List of 5 African countries with female CJs
Lady Justice Martha Koome is bound to enter historical books in Africa to become the first female Chief Justice of the Republic of Kenya following a recommendation by the Judicial Service Commission (JSC) for the post.
Her nomination was announced on Tuesday by the interim chair of JSC, Professor Olive Mugenda.
“After lengthy deliberations and careful consideration of various candidates, the JSC has unanimously recommended the appointed of Hon. Lady Justice Koome Martha Karambu, Judge of the Court of Appeal as the Chief Justice of the Republic of Kenya,” said Prof. Olive Mugenda in a press briefing at the Supreme Court.
Her name will be forwarded to President Uhuru Kenyatta who will forward her name for approval by the Parliament.
While her nomination to the post of Chief Justice marks a first for Kenya, various other African countries have appointed female Chief Justices.
In 2019, Nemat Abdullah Khair became one of a small number of female judiciary heads in Africa, following her appointment to the position by the ruling Transitional Sovereignty Council.
According to Africanews, Khair went on record to head the Judiciary in the Arab Muslim nation which has in the past been accused of enabling former President Omar El-Bashir’s regime to suppress dissent and lock up opposition figures.
Ethiopia’s premier, Abiy Ahmed appointed Meaza Ashenafi in November 2018 to become the first female President of the Supreme Court.
Ashenafi founded the Ethiopian Women Lawyers Association, EWLA.
Lesotho’s Nthomeng Justina Majara became the first woman to hold the office of Chief Justice in 2014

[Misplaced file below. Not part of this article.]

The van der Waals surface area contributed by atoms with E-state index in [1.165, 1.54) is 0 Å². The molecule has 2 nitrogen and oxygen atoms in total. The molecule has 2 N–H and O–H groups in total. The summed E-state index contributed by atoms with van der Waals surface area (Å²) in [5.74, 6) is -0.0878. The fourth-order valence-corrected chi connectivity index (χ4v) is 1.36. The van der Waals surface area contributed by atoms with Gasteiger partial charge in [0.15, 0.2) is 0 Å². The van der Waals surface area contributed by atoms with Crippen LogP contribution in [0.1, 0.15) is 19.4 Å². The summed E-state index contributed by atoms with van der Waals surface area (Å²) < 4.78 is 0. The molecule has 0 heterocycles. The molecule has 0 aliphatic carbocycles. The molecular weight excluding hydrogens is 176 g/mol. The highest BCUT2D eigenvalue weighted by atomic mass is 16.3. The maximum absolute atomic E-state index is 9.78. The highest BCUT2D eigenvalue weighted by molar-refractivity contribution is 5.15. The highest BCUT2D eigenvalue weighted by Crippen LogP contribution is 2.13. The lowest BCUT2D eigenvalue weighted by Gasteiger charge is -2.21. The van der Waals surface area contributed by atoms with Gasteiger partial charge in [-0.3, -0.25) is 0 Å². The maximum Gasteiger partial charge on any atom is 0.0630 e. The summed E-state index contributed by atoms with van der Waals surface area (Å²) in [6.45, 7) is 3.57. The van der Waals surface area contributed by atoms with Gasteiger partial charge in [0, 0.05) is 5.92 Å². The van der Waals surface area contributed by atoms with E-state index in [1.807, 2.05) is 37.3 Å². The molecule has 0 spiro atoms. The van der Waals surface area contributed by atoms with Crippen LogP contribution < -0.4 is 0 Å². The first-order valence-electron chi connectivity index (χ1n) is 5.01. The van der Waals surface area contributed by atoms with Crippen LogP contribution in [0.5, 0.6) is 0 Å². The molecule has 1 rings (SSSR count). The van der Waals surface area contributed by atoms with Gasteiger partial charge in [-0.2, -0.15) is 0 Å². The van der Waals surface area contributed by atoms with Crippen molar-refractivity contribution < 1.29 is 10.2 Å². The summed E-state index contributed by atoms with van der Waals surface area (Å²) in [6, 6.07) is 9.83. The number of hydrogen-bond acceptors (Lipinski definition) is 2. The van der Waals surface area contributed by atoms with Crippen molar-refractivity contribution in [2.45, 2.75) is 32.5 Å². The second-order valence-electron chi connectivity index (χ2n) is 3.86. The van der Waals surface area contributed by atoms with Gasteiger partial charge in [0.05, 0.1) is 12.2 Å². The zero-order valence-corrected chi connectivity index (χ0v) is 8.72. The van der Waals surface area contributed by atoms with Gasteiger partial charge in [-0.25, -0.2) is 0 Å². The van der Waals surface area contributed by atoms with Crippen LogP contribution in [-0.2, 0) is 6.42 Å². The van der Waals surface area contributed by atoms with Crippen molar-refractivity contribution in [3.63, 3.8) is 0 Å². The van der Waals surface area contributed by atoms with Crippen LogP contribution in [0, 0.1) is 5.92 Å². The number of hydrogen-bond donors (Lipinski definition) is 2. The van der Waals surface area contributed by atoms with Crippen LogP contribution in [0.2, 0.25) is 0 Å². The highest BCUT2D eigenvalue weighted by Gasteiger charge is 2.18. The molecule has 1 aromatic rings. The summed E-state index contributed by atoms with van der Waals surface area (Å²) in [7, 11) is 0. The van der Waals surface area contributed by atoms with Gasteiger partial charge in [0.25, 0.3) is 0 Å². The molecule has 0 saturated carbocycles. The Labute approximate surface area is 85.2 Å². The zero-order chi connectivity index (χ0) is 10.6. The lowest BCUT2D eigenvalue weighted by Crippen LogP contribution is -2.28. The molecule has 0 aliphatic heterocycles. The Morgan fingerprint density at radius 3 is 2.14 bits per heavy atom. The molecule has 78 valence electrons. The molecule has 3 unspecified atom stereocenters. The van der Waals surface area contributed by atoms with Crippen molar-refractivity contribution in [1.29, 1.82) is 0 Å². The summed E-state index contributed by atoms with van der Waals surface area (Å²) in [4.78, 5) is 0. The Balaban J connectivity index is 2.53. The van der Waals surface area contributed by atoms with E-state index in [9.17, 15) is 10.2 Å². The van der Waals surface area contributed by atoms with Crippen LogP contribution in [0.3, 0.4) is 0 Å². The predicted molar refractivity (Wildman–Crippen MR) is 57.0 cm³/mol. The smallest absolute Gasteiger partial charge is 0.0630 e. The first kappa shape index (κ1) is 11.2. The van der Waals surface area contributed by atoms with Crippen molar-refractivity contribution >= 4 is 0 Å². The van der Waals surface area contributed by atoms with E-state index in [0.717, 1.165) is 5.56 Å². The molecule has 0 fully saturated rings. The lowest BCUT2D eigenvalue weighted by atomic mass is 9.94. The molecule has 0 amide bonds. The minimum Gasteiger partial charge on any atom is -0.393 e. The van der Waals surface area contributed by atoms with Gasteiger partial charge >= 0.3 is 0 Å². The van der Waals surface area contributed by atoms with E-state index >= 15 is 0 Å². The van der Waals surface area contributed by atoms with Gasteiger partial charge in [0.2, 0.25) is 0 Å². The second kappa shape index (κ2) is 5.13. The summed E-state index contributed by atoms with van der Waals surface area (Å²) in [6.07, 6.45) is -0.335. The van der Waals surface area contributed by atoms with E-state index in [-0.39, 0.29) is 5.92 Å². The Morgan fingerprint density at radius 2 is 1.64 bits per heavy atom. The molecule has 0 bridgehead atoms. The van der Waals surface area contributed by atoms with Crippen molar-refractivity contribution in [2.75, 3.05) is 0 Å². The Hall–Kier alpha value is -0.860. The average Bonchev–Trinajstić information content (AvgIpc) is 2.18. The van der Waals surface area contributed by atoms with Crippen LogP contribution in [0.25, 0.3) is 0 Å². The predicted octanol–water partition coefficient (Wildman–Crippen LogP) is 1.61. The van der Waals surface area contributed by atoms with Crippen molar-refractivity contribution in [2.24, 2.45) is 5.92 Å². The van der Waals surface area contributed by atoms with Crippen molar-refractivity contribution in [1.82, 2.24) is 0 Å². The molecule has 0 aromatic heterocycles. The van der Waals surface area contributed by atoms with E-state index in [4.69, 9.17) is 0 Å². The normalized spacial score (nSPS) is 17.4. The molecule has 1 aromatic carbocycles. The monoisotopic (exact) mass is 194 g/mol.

‘‘I’m notorious for being a very firm person. Nobody would want to intimidate me simply because I’m a woman.’‘ said Majara as quoted by Africanews.
Irene Mambilima has been Zambia’s Chief Justice since 2015. She had served as Deputy Chief Justice since 2008.
Prior to her appointment as CJ, Mambilima was the Chairperson of the Electoral Commission of Zambia.
In 2015, Hon. Dr. Mathilda Twomey became the 7th Chief Justice of the Supreme Court of Seychelles. In 2011, she became the first female judge in the history of the Indian Ocean island-nation.
Unlike many African leaders who seek extensions of a constitutionally-mandated limited term of office, Seychelles’ CJ Twomey, honoured her commitment to just one five-year term and stepped down from office.
Threat against female leaders
In her opinion piece, Legal Columnist and the Editor in Chief of the Newsletter of the Judicial Institute for Africa at UCT Carmel Rickard, says women hold top office in just a tiny number of countries. And yet most of these already few women are under scrutiny, facing threat of impeachment or prosecution.
“It is a remarkable fact that, of the southern and east African countries whose decisions we have been writing about recently, women are under scrutiny, facing threat of impeachment or prosecution.
She pointed out this to the fact that in 2018, Seychelles’ CJ, her counterpart in Lesotho – Judge Nthomeng Majara faced an impeachment inquiry, just when prosecution charges were being brought against Kenya’s deputy CJ, Philomena Mwilu.